Keith Bailey of Ames, Iowa, joined Mothers Against Drunk Driving in 1986, shortly after his daughter, Kim, 28, was killed by a 21-year-old drunk driver with a history of driving drunk and underage drinking.
The next year, Iowa converted its 220 stores to private franchises while maintaining control of liquor sales and distribution.
Privatizing the stores brought one unmistakable change in Iowa: The number of outlets selling alcohol has more than doubled in the past 20 years. It has never been easier for Iowans to buy beer, wine or spirits.
But, contrary to what one might expect, privatization in Iowa has not spawned a marked increase in underage drinking or alcohol-related traffic deaths. "It would be my impression that privatization didn't really have any effect," said Mr. Bailey.
Where problems have turned up, it can usually be tied to how aggressively particular counties enforce the law, said Lynn Walding, administrator for Iowa's Alcoholic Beverages Division.
"At the end of the day, what it turns on is enforcement."
Whether the issue is privatizing state stores, or shipping wine directly to private homes, the prospect of minors purchasing alcohol gets prominent attention in the argument against changing Pennsylvania's current system.
Intuitively, less government control of liquor sales, plus more outlets, would seem to equal greater consumption and more underage drinking problems. There's some research to back that up.
A recent analysis by the Pacific Institute for Research and Evaluation, one of the few to directly address the public health effects of privatization, concluded that retail monopoly states such as Pennsylvania do see less underage and binge drinking, and experience fewer underage drunk driving deaths.
"Enforcement is more important than a private system, but I think the Pennsylvania system certainly has saved some kids' lives," said Ted Miller, lead investigator of the study.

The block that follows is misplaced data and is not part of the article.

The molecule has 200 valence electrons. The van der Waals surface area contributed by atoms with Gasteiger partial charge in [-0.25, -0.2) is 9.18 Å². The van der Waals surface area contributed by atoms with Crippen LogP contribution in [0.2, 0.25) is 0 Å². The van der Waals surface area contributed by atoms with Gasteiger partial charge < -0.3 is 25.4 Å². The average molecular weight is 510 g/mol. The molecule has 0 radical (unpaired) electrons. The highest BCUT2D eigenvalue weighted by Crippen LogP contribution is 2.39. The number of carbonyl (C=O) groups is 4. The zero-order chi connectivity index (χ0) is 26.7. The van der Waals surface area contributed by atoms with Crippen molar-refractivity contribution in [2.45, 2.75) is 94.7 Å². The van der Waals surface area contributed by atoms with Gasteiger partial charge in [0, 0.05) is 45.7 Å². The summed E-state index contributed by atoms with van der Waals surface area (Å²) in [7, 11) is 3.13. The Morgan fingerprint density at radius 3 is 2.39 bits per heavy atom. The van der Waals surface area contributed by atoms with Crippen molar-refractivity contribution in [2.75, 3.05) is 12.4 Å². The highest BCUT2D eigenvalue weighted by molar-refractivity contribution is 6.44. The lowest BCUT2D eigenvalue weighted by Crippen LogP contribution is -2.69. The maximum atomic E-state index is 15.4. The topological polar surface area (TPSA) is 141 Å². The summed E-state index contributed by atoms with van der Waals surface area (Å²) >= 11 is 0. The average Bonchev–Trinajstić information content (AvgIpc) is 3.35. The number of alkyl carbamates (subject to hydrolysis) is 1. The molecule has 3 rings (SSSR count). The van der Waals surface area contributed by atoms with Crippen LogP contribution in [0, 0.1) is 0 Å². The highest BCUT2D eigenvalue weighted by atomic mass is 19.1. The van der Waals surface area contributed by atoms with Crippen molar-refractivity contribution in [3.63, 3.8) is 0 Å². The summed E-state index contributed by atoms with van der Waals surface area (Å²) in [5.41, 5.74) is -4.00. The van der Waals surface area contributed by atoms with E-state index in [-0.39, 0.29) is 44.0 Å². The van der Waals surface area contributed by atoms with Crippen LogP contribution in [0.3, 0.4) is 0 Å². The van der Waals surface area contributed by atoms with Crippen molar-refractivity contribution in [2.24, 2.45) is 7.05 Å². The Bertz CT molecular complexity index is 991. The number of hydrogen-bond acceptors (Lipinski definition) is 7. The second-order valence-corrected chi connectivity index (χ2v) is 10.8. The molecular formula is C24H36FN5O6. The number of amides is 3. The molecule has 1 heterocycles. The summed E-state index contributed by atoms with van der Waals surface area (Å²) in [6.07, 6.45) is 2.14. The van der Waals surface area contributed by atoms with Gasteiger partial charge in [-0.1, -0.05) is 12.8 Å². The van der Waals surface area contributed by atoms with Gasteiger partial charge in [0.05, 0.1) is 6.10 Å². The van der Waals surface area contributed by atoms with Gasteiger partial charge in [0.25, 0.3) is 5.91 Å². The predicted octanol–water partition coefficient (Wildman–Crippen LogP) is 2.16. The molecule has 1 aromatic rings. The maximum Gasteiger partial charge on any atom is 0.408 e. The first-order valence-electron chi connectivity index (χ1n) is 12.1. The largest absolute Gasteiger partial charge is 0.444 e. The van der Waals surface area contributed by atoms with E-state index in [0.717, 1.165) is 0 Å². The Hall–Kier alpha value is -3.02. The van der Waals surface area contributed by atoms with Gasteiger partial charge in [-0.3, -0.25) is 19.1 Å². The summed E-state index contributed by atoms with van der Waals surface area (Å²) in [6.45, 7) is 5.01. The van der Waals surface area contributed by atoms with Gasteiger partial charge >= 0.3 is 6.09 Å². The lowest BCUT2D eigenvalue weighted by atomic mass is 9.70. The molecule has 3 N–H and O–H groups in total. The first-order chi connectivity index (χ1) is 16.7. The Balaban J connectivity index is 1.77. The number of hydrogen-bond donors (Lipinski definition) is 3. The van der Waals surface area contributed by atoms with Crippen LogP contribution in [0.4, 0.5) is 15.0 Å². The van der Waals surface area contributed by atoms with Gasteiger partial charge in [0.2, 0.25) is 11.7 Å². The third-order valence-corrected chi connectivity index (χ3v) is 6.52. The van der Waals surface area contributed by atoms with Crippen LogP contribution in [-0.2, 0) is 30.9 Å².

Dr. Miller said the state store system is probably twice as effective as other means, such as sobriety checkpoints or zero tolerance policies, in preventing underage drinking. If Pennsylvania privatized its liquor sales, Dr. Miller estimates there could be close to a 30 percent increase in deaths due to underage drinking. In 2006, the most recent Pennsylvania data available, there were 50 fatal car accidents involving an underage driver who had been drinking.
"It [the liquor control structure] clearly needs to be retained," he said, "but it would be a lot more effective if beer was sold in state stores, too."
On the other hand, the Governors Highway Safety Association, which represents state highway safety agencies across the U.S., does not stress state liquor control in its various public campaigns against drunk driving.
"We don't view the liquor control issue as a big one for reducing underage drinking and drunk driving," said GHSA spokesman Jonathan Adkins. "It's one of a host of things that could be done, but it's not a top priority."
Nationwide, all but 18 states have gone private since Prohibition ended in 1933, and none has reverted to a control system.
State-to-state comparisons on the impact of privatization are difficult because of variations in laws and enforcement -- some states control spirits, but not beer and wine; others, like Pennsylvania, group wine and hard liquor together; and others are entirely privatized.
And sometimes comparisons can run counter to expectations: MADD ranks privatized Iowa as having the 10th lowest percentage of fatalities involving a drunk driver in the U.S. -- liquor control state Pennsylvania, on the other hand, is 32nd.
The prospect of increased underage drinking was one of the primary reasons cited by Pennsylvania's MADD organization last year for retaining a state controlled retail system.
"Logically, it [privatization] would lead to more availability which would lead to more consumption which would lead to more problems. We like the controls that are in place. It has been a system that has worked," said Rebecca Shaver, executive director for MADD in Pennsylvania.
Yet, she said, MADD has decided not to oppose a proposal by Sen. Rob Wonderling, R-Montgomery, to privatize retail wine and spirits sales after reviewing the planned bill's tight provisions for clerk training, identification checks and other concerns.
Ultimately, good academic research that directly measures the impact of privatization is both limited and mixed, said Michael Flaherty, executive director of the Pittsburgh-based Institute for Research, Education and Training in Addictions, or IRETA.
"The reality is, if youth want to get alcohol, they have many avenues to get it," he said. Privatization would "negligibly" contribute to underage drinking, he believes, but it is less important than education and community-wide efforts to stop underage drinking.
"When I ask young people who come into my office, they say they get [alcohol] from asking someone who is old enough to buy it for them."